IUMS urges Saudi Arabia to free Muslim scholars

The International Union of Muslim Scholars (IUMS), a Doha-based body, has condemned the reported arrest of Muslim preachers and scholars in Saudi Arabia, urging Saudi King Salman bin Abdulaziz to order their release, according to Al Jazeera.

Salman al Awdah, a prominent Muslim preacher and member of the IUMS’s board of trustees, along with over 20 others including Awad al Qarni and Ali al Omary were detained over the weekend.

Saudi Arabia is yet to issue any official statement regarding the reported arrests.

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In its statement on Monday, the IUMS said the scholars “should not be used as pawns in political disputes”, referring to the crisis between Qatar and four other Arab states – Saudi Arabia, the United Arab Emirates (UAE), Bahrain and Egypt.

“In regards to the crisis [with] the Gulf Cooperation Council (GCC) member states, Awdah has done nothing but call for unity between these brotherly countries,” the statement added.

Saudi Arabia, the UAE, Bahrain and Egypt cut diplomatic and transport links with Qatar in June over its alleged support for militants, a charge Doha denies.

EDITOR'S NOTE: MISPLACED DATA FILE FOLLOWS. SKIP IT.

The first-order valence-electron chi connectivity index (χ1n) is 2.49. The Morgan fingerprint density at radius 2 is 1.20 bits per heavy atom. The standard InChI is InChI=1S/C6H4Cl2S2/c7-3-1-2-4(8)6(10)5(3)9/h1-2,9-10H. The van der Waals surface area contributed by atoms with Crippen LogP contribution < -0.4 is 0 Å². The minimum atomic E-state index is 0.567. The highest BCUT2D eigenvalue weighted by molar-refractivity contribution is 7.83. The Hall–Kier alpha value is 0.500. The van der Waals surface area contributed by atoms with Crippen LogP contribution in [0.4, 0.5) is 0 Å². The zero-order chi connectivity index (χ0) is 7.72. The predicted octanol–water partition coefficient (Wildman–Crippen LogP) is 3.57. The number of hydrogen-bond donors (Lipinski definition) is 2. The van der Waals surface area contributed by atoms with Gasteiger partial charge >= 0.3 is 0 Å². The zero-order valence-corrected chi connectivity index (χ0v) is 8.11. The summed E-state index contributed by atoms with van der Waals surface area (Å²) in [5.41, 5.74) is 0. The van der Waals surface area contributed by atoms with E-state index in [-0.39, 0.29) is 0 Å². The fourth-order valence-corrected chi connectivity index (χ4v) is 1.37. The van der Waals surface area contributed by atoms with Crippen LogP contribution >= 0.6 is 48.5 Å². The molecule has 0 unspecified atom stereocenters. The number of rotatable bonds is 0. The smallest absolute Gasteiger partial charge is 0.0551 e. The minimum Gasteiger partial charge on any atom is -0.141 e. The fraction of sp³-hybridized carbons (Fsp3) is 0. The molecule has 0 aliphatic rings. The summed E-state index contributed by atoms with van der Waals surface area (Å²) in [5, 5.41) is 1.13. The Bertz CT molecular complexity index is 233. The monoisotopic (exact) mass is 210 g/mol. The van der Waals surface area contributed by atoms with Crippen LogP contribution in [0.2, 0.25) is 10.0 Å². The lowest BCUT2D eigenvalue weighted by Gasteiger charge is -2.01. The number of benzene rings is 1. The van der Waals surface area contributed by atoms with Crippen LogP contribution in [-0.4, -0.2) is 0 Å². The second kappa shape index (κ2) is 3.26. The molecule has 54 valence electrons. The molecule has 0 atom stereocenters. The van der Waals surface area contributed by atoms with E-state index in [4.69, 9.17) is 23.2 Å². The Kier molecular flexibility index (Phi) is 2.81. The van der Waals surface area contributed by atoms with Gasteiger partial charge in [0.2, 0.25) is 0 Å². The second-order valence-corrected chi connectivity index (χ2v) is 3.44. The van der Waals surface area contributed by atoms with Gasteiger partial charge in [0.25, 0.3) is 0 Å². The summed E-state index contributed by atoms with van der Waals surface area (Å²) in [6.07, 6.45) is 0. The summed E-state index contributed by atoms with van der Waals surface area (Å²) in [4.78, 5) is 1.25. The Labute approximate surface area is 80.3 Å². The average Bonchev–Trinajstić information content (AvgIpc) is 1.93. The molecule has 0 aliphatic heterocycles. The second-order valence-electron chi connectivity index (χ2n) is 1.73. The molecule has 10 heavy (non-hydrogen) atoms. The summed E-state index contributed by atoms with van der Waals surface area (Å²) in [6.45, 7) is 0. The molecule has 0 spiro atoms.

The IUMS is an organisation of Islamic theologians headed by Chairman Yusuf al Qaradawi and headquartered in Qatar. Some 90,000 Muslim scholars are connected through the union, which claims to bring together Sunni and Shia Muslims.

All the arrested scholars are outside the state-backed clerical establishment but have large online followings. They have previously criticised the government but more recently kept silent or failed to publicly back Saudi policies, including the rift with Qatar over supporting the Muslim Brotherhood.

Awdah was imprisoned from 1994-99 for agitating a political change and leadership of the Brotherhood-inspired Sahwa (Awakening) movement. He later called for democracy and tolerance during the ‘Arab Spring’ uprisings of 2011.

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Saudi officials have dismissed reports that the king may soon pass the throne to Crown Prince Mohammed bin Salman, who already dominates economic, diplomatic and domestic policy.

However, the al Saud family has always regarded militants groups as the biggest internal threat to its rule over a country in which appeals to religious sentiment cannot be lightly dismissed and an al Qaeda campaign a decade ago killed hundreds. In the 1990s, the Sahwa demanded political reforms that would have weakened the ruling family.

This story originally appeared on Al Jazeera.

The post IUMS urges Saudi Arabia to free Muslim scholars appeared first on The Express Tribune.

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